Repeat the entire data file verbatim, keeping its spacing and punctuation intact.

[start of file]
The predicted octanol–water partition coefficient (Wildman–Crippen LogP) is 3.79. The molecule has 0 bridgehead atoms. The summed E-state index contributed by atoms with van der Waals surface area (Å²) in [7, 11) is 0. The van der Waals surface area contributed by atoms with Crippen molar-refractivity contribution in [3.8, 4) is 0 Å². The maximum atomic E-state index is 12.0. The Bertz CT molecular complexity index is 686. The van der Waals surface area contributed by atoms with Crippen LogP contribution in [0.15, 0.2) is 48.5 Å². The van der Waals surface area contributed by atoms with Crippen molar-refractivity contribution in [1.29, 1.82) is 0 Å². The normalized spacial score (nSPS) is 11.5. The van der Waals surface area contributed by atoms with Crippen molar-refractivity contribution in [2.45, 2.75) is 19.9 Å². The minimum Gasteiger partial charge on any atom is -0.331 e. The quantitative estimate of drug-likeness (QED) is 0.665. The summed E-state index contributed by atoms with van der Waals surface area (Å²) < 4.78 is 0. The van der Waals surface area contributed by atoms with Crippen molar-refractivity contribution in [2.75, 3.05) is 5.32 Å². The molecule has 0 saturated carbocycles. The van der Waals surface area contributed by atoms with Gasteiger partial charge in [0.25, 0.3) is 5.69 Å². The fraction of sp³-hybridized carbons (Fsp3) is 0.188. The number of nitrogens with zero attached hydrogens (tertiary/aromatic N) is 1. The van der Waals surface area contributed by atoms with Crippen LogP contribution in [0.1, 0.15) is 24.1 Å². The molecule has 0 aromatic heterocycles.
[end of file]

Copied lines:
The predicted octanol–water partition coefficient (Wildman–Crippen LogP) is 3.79. The molecule has 0 bridgehead atoms. The summed E-state index contributed by atoms with van der Waals surface area (Å²) in [7, 11) is 0. The van der Waals surface area contributed by atoms with Crippen molar-refractivity contribution in [3.8, 4) is 0 Å². The maximum atomic E-state index is 12.0. The Bertz CT molecular complexity index is 686. The van der Waals surface area contributed by atoms with Crippen LogP contribution in [0.15, 0.2) is 48.5 Å². The van der Waals surface area contributed by atoms with Crippen molar-refractivity contribution in [1.29, 1.82) is 0 Å². The normalized spacial score (nSPS) is 11.5. The van der Waals surface area contributed by atoms with Crippen molar-refractivity contribution in [2.45, 2.75) is 19.9 Å². The minimum Gasteiger partial charge on any atom is -0.331 e. The quantitative estimate of drug-likeness (QED) is 0.665. The summed E-state index contributed by atoms with van der Waals surface area (Å²) < 4.78 is 0. The van der Waals surface area contributed by atoms with Crippen molar-refractivity contribution in [2.75, 3.05) is 5.32 Å². The molecule has 0 saturated carbocycles. The van der Waals surface area contributed by atoms with Gasteiger partial charge in [0.25, 0.3) is 5.69 Å². The fraction of sp³-hybridized carbons (Fsp3) is 0.188. The number of nitrogens with zero attached hydrogens (tertiary/aromatic N) is 1. The van der Waals surface area contributed by atoms with Crippen LogP contribution in [0.1, 0.15) is 24.1 Å². The molecule has 0 aromatic heterocycles.